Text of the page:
ElIzABEth Bennet is the clever and feisty heroine of Austen’s most popular novel. When wealthy young Mr Bingley moves into the neighbourhood, accompanied by his haughty friend Mr Darcy, it is clear marriage is on everyone’s minds, including those of lizzie and her four sisters. But not everyone makes the right decisions.
Find out more
Sources and further study: What Jane Austen Ate And Charles Dickens Knew by Daniel Pool (Simon & Schuster) Jane’s Fame by Claire harman (text Publishing) the Jane Austen Centre, www.janeausten.co.uk the Jane Austen Society of Australia Inc. www.jasa.net.au Lost In Austen DVD, ABC video Trading places: Gemma Arterton, Jemima Rooper and Elliot Cowan in the ITV series Lost In Austen, which aired on the ABC
Editor: Troy Lennon Writers: Chris Hook and Alex Lalak Graphics: Paul Leigh and Will Pearce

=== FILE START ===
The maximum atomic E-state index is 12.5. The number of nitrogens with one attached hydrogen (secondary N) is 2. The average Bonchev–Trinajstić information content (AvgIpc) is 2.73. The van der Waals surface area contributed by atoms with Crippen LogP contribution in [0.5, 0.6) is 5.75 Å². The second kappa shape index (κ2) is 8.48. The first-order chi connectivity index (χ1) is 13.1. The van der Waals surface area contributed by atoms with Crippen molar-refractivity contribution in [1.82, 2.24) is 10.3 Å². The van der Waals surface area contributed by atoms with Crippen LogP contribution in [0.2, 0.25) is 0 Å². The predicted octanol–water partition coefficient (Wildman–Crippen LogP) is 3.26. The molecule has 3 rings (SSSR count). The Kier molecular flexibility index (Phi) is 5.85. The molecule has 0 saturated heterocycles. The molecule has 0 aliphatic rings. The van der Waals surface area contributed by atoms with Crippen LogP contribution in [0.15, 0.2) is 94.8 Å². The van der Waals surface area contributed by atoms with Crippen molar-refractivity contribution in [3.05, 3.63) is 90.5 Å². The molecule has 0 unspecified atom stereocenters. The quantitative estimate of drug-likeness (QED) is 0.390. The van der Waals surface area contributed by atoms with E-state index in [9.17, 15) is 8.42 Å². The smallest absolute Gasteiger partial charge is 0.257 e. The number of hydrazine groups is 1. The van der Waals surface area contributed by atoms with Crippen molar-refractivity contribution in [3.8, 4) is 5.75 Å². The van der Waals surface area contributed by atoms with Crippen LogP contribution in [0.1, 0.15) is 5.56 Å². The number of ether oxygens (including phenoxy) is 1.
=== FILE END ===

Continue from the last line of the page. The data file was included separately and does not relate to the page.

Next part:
Northanger Abbey (1817)
AuStEN’S gothic spoof was published after she died and centres on the young heroine Catherine Morland who goes to stay with the mysterious tilney family and uncovers some of their secrets.
Mansfield Park (1814)
PooR, shy Fanny Price is sent to live with her wealthy relatives, the Bertram family, at their vast estate Mansfield Park, where she is meant to be educated and raised like a lady. But she also gets caught up in the
IN thE final novel to be completed by Austen, reliable Anne Elliot is the overlooked middle daughter who struggles to keep her cool when former flame Captain Wentworth resurfaces in her life.